Keith: I actually went to visit the set the day before we started because it's not that far from where I live and I thought it were amazing. Then we both got on set and went "What we doing?!" (Laughs) But luckily it kinda happened by itself I think... didn't it?

Anna: Yeah, the way that it worked was on that day everyone was really excited because the set is in Elstree, it's stunning - like nothing I've done before. It's all very fantastical and Willy Wonka.

Our make-up rooms were next door to each other so Keith asked me if I wanted to come in and have a cup of tea and a chat. So we sat down before filming, had a bit of a catch up over some vegan sausage rolls and a cup of tea and then we were called to set! What was lovely is that we were learning as we were going along.

Genuinely, there are some shows you do where things misfire, things don't feel very comfortable, and this show was the exact opposite. Everything was smooth and jolly and positive and creative - which is exactly what we need... right now.

It's weird that it's come along and is being TX'd now because it's exactly what everyone needs.

Keith: I don't think I've ever worked with someone before who has also worked behind the camera, so it was nice to relax with a presenter who can produce as well. It made me go "I'll let her get on with it. She knows what she's doing. I'll follow her!"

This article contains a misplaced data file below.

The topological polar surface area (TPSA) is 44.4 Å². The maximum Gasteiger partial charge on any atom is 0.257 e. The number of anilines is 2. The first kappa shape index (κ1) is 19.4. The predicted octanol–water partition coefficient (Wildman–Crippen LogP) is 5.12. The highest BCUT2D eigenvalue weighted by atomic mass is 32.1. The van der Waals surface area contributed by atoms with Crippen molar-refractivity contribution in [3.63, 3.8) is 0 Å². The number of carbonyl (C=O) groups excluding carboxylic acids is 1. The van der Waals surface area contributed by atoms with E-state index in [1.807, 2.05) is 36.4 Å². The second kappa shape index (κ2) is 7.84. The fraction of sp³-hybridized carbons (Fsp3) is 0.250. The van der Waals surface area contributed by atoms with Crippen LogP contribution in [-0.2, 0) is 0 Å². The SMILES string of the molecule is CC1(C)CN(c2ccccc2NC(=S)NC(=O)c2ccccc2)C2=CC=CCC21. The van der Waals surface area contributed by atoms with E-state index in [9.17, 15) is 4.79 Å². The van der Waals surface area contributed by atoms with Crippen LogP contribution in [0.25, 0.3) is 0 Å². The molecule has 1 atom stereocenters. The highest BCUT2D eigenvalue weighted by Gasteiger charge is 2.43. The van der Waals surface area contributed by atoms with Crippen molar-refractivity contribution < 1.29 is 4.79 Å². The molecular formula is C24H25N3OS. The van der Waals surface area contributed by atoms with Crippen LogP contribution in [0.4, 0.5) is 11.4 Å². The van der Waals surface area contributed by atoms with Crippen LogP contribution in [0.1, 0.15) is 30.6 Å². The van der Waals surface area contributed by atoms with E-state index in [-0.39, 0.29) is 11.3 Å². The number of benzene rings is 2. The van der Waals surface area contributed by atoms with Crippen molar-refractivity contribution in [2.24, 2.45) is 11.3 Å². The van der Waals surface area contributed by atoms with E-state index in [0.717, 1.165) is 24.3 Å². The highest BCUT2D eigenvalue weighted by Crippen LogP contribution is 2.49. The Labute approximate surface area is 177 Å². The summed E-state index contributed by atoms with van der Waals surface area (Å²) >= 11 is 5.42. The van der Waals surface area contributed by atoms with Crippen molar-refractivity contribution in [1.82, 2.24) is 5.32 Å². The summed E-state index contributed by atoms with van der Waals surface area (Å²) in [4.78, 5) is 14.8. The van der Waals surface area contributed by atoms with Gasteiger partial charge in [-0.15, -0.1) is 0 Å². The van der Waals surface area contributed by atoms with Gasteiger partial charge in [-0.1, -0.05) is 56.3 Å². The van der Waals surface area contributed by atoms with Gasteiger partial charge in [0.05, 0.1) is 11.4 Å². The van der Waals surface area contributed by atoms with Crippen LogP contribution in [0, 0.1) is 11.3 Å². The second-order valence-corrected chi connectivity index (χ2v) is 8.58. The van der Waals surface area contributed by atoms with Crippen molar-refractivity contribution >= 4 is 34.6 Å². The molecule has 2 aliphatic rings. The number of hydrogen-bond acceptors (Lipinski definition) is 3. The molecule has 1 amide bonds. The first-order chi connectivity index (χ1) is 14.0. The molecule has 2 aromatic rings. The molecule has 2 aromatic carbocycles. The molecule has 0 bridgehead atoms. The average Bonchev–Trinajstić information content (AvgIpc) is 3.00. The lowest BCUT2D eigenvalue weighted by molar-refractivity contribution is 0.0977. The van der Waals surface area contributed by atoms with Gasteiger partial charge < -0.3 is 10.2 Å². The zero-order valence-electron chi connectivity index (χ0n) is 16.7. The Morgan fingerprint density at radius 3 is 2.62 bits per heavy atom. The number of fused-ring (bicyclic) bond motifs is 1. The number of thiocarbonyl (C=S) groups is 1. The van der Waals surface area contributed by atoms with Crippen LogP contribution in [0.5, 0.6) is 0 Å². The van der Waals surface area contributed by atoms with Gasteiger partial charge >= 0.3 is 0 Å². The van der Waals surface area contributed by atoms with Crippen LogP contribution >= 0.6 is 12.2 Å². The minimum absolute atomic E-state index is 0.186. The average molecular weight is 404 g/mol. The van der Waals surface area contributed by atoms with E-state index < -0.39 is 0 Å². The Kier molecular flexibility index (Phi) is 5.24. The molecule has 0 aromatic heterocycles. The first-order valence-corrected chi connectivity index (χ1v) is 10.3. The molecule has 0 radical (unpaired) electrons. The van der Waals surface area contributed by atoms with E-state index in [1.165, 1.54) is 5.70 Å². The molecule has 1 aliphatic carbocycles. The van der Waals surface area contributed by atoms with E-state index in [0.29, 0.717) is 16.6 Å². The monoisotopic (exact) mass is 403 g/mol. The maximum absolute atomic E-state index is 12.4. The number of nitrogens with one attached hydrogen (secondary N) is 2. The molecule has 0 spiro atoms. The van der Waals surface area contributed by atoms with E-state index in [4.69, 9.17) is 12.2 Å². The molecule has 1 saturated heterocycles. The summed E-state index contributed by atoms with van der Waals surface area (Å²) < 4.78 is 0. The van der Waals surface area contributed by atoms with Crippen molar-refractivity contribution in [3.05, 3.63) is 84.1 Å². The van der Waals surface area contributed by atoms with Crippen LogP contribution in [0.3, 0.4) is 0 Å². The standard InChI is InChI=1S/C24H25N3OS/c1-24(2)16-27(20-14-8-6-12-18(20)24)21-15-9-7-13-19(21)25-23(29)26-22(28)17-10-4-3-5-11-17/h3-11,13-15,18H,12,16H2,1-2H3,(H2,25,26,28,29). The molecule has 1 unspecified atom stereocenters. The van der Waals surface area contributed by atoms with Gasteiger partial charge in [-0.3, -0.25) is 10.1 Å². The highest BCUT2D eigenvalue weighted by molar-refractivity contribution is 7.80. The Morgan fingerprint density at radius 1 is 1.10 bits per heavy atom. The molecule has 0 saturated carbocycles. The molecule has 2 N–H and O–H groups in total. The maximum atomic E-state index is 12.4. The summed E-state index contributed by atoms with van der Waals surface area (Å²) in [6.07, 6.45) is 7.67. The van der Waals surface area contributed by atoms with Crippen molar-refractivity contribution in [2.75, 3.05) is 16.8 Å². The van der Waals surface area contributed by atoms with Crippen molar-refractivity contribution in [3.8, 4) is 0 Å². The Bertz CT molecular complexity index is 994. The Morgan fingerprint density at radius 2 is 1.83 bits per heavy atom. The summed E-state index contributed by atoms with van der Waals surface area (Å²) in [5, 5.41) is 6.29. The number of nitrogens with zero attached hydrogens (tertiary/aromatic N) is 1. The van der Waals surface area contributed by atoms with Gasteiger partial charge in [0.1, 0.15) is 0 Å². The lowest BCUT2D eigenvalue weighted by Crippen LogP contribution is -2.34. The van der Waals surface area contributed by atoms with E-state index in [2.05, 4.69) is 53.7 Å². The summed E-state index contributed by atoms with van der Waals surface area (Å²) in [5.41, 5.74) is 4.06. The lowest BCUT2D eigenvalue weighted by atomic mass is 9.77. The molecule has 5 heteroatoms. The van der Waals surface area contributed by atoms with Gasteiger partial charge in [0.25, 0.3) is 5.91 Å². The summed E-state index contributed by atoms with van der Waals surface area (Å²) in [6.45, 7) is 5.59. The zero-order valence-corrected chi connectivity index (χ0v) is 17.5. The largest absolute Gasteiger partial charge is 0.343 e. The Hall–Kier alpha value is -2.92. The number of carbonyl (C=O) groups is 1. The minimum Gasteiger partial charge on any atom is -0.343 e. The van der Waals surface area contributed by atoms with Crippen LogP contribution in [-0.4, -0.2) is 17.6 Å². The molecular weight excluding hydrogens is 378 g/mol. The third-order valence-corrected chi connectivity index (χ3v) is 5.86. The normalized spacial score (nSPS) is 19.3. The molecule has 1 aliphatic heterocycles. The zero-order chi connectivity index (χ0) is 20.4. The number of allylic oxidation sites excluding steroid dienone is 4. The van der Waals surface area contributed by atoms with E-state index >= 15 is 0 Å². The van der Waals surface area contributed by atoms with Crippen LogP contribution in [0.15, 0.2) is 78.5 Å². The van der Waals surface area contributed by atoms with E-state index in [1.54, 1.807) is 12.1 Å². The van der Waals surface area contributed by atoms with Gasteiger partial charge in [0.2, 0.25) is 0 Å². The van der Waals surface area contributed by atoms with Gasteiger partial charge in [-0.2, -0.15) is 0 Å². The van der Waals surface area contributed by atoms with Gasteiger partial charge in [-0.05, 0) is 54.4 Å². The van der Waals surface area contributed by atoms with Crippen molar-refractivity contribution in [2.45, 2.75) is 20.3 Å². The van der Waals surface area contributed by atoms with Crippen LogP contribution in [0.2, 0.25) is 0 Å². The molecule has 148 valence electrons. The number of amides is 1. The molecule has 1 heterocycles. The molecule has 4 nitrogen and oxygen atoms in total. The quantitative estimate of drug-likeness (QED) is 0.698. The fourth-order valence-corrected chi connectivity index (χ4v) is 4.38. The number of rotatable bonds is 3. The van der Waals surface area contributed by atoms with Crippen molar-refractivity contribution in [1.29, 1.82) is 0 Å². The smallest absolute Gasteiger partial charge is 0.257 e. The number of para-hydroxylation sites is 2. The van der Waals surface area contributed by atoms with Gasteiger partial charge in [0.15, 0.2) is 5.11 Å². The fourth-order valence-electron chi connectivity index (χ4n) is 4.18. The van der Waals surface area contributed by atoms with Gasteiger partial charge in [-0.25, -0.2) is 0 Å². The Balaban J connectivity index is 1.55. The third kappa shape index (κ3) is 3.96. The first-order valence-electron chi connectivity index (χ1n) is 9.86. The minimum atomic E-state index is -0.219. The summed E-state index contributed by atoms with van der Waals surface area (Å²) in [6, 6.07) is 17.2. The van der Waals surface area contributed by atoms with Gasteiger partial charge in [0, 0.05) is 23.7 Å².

It is a great time for the show and crafting is really big right now isn't it?

Keith: It's really big online innit crafting? A lot of YouTubers do crafting and I'd seen that and thought "Oh this might work". I've seen the first episode properly - the rest of them I did the voiceover but I ain't sat and watched it properly - and it's everything I hoped it would be. I think people will enjoy it, it's really lovely, it's the polar opposite to what I've ever done before!

So anyone watching going "'ere let's watch Keith Lemon get his dick out" and stuff - it's not that. It is a very lovely, joyous, craft programme. It's very Willy Wonka-esque.

Anna: Going back to the timing. Absolutely, the show couldn't be more perfect. People are at home crafting more than ever. They're cooking, they're creating, they're having sex or they're exercising - so we actually combine all of that in a way. We are being creative and it's jolly and it's bright and it's fun and it's aspirational - it's family. I'm really hoping it will resonate with people at home.

There's an ever-growing trend of challenge shows on television, what sets this show apart?